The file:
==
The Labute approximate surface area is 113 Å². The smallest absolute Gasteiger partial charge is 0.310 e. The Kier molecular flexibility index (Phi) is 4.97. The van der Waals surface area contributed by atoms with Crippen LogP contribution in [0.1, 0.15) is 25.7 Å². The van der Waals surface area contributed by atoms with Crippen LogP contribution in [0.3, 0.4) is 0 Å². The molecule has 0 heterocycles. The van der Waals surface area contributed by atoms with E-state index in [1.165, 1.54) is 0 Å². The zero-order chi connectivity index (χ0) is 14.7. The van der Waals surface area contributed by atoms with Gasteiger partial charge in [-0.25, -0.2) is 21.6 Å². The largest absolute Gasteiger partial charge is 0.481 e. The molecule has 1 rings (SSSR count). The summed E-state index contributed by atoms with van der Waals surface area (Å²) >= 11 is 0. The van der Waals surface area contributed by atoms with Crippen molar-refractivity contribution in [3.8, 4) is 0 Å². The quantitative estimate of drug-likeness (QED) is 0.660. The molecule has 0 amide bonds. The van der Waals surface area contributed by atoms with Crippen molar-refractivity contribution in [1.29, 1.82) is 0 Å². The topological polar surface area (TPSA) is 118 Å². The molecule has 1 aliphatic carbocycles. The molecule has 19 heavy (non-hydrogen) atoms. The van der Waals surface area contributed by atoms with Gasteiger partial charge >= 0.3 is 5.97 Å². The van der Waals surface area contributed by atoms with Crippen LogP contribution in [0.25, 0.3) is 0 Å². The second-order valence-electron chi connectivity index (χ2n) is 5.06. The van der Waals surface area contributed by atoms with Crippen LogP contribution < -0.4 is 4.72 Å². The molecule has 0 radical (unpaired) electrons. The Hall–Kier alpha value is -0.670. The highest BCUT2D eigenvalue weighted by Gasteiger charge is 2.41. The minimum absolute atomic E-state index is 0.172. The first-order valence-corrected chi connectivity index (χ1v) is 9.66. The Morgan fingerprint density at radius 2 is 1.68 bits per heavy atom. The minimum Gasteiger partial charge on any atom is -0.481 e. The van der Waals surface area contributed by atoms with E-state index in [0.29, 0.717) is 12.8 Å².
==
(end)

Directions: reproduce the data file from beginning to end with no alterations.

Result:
The Labute approximate surface area is 113 Å². The smallest absolute Gasteiger partial charge is 0.310 e. The Kier molecular flexibility index (Phi) is 4.97. The van der Waals surface area contributed by atoms with Crippen LogP contribution in [0.1, 0.15) is 25.7 Å². The van der Waals surface area contributed by atoms with Crippen LogP contribution in [0.3, 0.4) is 0 Å². The molecule has 0 heterocycles. The van der Waals surface area contributed by atoms with E-state index in [1.165, 1.54) is 0 Å². The zero-order chi connectivity index (χ0) is 14.7. The van der Waals surface area contributed by atoms with Gasteiger partial charge in [-0.25, -0.2) is 21.6 Å². The largest absolute Gasteiger partial charge is 0.481 e. The molecule has 1 rings (SSSR count). The summed E-state index contributed by atoms with van der Waals surface area (Å²) >= 11 is 0. The van der Waals surface area contributed by atoms with Crippen molar-refractivity contribution in [3.8, 4) is 0 Å². The quantitative estimate of drug-likeness (QED) is 0.660. The molecule has 0 amide bonds. The van der Waals surface area contributed by atoms with Crippen molar-refractivity contribution in [1.29, 1.82) is 0 Å². The topological polar surface area (TPSA) is 118 Å². The molecule has 1 aliphatic carbocycles. The molecule has 19 heavy (non-hydrogen) atoms. The van der Waals surface area contributed by atoms with Gasteiger partial charge >= 0.3 is 5.97 Å². The van der Waals surface area contributed by atoms with Crippen LogP contribution in [0.25, 0.3) is 0 Å². The second-order valence-electron chi connectivity index (χ2n) is 5.06. The van der Waals surface area contributed by atoms with Crippen LogP contribution < -0.4 is 4.72 Å². The molecule has 0 radical (unpaired) electrons. The Hall–Kier alpha value is -0.670. The highest BCUT2D eigenvalue weighted by Gasteiger charge is 2.41. The minimum absolute atomic E-state index is 0.172. The first-order valence-corrected chi connectivity index (χ1v) is 9.66. The Morgan fingerprint density at radius 2 is 1.68 bits per heavy atom. The minimum Gasteiger partial charge on any atom is -0.481 e. The van der Waals surface area contributed by atoms with E-state index in [0.29, 0.717) is 12.8 Å².